As before, we’ve produced a Programme Note for the film which is attached to this Newsletter, with May 27th at 7.30pm being set for a Zoom meeting to exchange your impressions of it. If you wish to partake in this event, please access the link in the Programme Note for the meeting particulars. (You will of course need to have the Zoom ‘app’ installed on your computer.)

For those who wish to send in reactions individually, please Email info@abfilms.org.uk with your score (A → E) and comments. These reactions and comments will be published on the ABCD Website (https://abfilms.org.uk) and/or included in the Zoom discussion relevant to the film. You will also find the scores and comments for April’s film Foxtrot on the Website.

The review aggregator Rotten Tomatoes gave Whitney: Can I Be Me? an 87% rating based on 67 external reviews. The site’s critical consensus reads “[The film] offers a sobering inside look at the tragic downfall of a brilliant performer, even as it leaves its audience yearning for deeper insight.”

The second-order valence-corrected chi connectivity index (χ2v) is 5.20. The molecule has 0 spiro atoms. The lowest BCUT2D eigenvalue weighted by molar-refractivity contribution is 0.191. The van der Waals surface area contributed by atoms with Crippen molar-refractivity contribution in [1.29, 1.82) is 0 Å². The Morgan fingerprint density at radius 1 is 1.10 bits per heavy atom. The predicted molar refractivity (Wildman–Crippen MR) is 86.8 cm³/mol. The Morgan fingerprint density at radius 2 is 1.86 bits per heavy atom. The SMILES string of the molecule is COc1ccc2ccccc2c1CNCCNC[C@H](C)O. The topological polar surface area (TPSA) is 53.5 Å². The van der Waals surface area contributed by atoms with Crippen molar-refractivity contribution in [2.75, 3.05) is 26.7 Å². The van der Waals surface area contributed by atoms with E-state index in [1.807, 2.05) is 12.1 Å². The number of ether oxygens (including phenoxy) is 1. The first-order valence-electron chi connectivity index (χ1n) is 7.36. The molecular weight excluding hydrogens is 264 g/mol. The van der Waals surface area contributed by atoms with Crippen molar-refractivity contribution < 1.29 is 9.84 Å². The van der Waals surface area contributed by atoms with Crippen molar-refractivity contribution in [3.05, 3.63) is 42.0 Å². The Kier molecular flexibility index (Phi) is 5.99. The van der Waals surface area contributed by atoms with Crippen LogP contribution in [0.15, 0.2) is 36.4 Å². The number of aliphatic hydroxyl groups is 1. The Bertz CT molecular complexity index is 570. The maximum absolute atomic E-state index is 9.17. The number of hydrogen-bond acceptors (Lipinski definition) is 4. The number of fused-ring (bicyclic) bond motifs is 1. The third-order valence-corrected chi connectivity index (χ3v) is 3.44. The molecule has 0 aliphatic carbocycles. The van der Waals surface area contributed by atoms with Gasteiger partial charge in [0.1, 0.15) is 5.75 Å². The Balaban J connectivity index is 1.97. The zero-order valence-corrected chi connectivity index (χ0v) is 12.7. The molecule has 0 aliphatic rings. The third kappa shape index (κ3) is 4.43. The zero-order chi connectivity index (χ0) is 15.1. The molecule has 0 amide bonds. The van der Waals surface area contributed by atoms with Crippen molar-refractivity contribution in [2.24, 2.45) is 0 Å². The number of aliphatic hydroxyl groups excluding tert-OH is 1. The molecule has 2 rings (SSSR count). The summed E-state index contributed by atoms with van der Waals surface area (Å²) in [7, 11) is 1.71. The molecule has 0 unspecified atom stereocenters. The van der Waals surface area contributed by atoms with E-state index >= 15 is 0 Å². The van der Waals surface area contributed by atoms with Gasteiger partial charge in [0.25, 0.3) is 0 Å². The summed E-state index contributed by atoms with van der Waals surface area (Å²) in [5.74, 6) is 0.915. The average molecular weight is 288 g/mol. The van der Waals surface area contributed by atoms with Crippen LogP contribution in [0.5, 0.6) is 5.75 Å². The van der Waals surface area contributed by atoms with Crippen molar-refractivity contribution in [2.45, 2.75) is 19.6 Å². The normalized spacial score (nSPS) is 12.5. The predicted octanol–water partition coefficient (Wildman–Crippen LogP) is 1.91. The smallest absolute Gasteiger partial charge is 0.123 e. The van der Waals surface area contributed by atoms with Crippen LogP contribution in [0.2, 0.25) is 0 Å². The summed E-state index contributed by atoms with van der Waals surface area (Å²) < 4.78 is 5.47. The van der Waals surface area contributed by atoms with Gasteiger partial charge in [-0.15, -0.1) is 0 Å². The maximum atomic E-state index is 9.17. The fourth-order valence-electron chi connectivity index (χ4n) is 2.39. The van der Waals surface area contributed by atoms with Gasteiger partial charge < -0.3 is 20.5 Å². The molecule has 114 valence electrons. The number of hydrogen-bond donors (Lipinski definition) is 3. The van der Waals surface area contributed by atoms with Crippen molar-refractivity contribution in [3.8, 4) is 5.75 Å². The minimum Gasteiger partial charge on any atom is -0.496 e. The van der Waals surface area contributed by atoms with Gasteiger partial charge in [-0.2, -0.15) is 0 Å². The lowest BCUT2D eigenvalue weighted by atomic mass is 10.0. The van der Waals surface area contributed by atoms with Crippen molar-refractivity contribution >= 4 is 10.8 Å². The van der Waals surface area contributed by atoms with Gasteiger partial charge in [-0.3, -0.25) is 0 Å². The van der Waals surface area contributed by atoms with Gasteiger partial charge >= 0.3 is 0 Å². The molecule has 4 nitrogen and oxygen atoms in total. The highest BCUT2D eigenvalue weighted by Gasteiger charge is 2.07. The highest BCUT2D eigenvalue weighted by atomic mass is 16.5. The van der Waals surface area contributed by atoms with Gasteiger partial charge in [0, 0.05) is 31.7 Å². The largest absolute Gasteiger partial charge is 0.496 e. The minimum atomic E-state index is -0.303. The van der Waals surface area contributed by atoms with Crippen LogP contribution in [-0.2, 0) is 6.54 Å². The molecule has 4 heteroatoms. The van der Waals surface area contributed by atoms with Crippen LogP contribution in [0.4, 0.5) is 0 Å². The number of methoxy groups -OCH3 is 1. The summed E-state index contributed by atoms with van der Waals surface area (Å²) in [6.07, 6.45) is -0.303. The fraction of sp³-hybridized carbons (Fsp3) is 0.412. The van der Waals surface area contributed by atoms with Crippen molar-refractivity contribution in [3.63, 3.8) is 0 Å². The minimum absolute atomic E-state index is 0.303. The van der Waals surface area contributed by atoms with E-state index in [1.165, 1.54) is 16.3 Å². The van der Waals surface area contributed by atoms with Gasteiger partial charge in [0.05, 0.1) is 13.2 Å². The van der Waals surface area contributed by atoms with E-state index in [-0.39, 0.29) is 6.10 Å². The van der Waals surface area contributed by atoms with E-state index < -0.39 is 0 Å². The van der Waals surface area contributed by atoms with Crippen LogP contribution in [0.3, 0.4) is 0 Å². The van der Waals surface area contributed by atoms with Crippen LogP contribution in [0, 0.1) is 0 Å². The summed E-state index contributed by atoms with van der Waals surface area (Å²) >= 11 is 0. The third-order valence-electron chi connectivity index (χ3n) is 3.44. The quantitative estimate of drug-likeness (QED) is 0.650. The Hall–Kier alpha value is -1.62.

The film is available to stream now on BBC iPlayer.

ABCD Online Prog Note Whitney May 21

Newsletter – 08 April 2021

New Season Online

For our fourth film of 2021 we’ve chosen Foxtrot from Israeli director Samuel Maoz, released in 2017. A follow-up to his award winning Lebanon (2009), the film was inspired by an incident, 20 years earlier, when his daughter, on her way to school, narrowly avoided death in a random terrorist attack. That an equally serendipitous sequence of events ensured her survival was never forgotten by Maoz and subsequently became the basis of his examination in Foxtrot of what writer Paul Auster called ‘the music of chance’.

The film won the Silver Lion award at the 2017 Venice Film festival and was Israel’s shortlisted Oscar nomination for that year.

Maintaining past ABCD practice, we’ve produced a Programme Note for the film which is attached to this Newsletter, with April 29th at 7.30pm being set for a Zoom meeting to exchange your impressions of it. If you wish to partake in this event, please access the link in the Programme Note for the meeting particulars. (You will of course need to have the Zoom ‘app’ installed on your computer.)